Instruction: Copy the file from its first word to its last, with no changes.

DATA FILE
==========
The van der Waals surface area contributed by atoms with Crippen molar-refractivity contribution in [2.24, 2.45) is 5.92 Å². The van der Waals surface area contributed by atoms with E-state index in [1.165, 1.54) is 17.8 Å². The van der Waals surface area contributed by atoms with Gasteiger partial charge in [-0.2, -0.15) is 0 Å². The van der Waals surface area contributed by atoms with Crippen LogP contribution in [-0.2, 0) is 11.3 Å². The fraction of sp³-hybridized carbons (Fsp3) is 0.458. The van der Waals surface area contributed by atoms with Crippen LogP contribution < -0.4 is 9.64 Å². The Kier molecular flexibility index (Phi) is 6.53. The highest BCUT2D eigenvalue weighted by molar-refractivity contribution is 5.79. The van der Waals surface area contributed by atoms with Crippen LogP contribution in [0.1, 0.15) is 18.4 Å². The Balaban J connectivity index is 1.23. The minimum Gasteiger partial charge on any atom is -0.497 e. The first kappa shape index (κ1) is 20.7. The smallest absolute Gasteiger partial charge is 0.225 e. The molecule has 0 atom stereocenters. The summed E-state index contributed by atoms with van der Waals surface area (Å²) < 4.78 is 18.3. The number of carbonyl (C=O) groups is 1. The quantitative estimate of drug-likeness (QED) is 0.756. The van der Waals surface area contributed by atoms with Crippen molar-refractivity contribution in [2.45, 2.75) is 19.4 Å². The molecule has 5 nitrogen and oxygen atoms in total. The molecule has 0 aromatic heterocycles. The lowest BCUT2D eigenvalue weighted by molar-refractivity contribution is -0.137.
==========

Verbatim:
The van der Waals surface area contributed by atoms with Crippen molar-refractivity contribution in [2.24, 2.45) is 5.92 Å². The van der Waals surface area contributed by atoms with E-state index in [1.165, 1.54) is 17.8 Å². The van der Waals surface area contributed by atoms with Gasteiger partial charge in [-0.2, -0.15) is 0 Å². The van der Waals surface area contributed by atoms with Crippen LogP contribution in [-0.2, 0) is 11.3 Å². The fraction of sp³-hybridized carbons (Fsp3) is 0.458. The van der Waals surface area contributed by atoms with Crippen LogP contribution < -0.4 is 9.64 Å². The Kier molecular flexibility index (Phi) is 6.53. The highest BCUT2D eigenvalue weighted by molar-refractivity contribution is 5.79. The van der Waals surface area contributed by atoms with Crippen LogP contribution in [0.1, 0.15) is 18.4 Å². The Balaban J connectivity index is 1.23. The minimum Gasteiger partial charge on any atom is -0.497 e. The first kappa shape index (κ1) is 20.7. The smallest absolute Gasteiger partial charge is 0.225 e. The molecule has 0 atom stereocenters. The summed E-state index contributed by atoms with van der Waals surface area (Å²) < 4.78 is 18.3. The number of carbonyl (C=O) groups is 1. The quantitative estimate of drug-likeness (QED) is 0.756. The van der Waals surface area contributed by atoms with Crippen molar-refractivity contribution in [2.45, 2.75) is 19.4 Å². The molecule has 5 nitrogen and oxygen atoms in total. The molecule has 0 aromatic heterocycles. The lowest BCUT2D eigenvalue weighted by molar-refractivity contribution is -0.137.